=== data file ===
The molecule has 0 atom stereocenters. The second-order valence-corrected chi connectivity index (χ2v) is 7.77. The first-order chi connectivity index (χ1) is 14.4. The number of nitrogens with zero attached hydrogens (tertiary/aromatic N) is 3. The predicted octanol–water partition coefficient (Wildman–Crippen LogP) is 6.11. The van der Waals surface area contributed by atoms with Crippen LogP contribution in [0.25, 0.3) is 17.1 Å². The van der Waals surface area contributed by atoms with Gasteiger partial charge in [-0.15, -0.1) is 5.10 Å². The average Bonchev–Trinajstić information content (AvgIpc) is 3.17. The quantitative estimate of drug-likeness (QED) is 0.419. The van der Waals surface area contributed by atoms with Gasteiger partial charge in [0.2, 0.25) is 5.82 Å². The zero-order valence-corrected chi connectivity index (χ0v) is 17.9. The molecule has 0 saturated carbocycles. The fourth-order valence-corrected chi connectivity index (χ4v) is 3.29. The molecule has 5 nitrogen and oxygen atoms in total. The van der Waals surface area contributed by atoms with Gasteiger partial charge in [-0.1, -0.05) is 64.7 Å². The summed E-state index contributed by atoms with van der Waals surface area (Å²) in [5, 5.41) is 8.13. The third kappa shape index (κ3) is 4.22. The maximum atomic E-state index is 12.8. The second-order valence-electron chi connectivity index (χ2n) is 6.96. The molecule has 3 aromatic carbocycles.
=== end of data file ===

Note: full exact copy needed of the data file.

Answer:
The molecule has 0 atom stereocenters. The second-order valence-corrected chi connectivity index (χ2v) is 7.77. The first-order chi connectivity index (χ1) is 14.4. The number of nitrogens with zero attached hydrogens (tertiary/aromatic N) is 3. The predicted octanol–water partition coefficient (Wildman–Crippen LogP) is 6.11. The van der Waals surface area contributed by atoms with Crippen LogP contribution in [0.25, 0.3) is 17.1 Å². The van der Waals surface area contributed by atoms with Gasteiger partial charge in [-0.15, -0.1) is 5.10 Å². The average Bonchev–Trinajstić information content (AvgIpc) is 3.17. The quantitative estimate of drug-likeness (QED) is 0.419. The van der Waals surface area contributed by atoms with Gasteiger partial charge in [0.2, 0.25) is 5.82 Å². The zero-order valence-corrected chi connectivity index (χ0v) is 17.9. The molecule has 0 saturated carbocycles. The fourth-order valence-corrected chi connectivity index (χ4v) is 3.29. The molecule has 5 nitrogen and oxygen atoms in total. The van der Waals surface area contributed by atoms with Gasteiger partial charge in [-0.1, -0.05) is 64.7 Å². The summed E-state index contributed by atoms with van der Waals surface area (Å²) in [5, 5.41) is 8.13. The third kappa shape index (κ3) is 4.22. The maximum atomic E-state index is 12.8. The second-order valence-electron chi connectivity index (χ2n) is 6.96. The molecule has 3 aromatic carbocycles.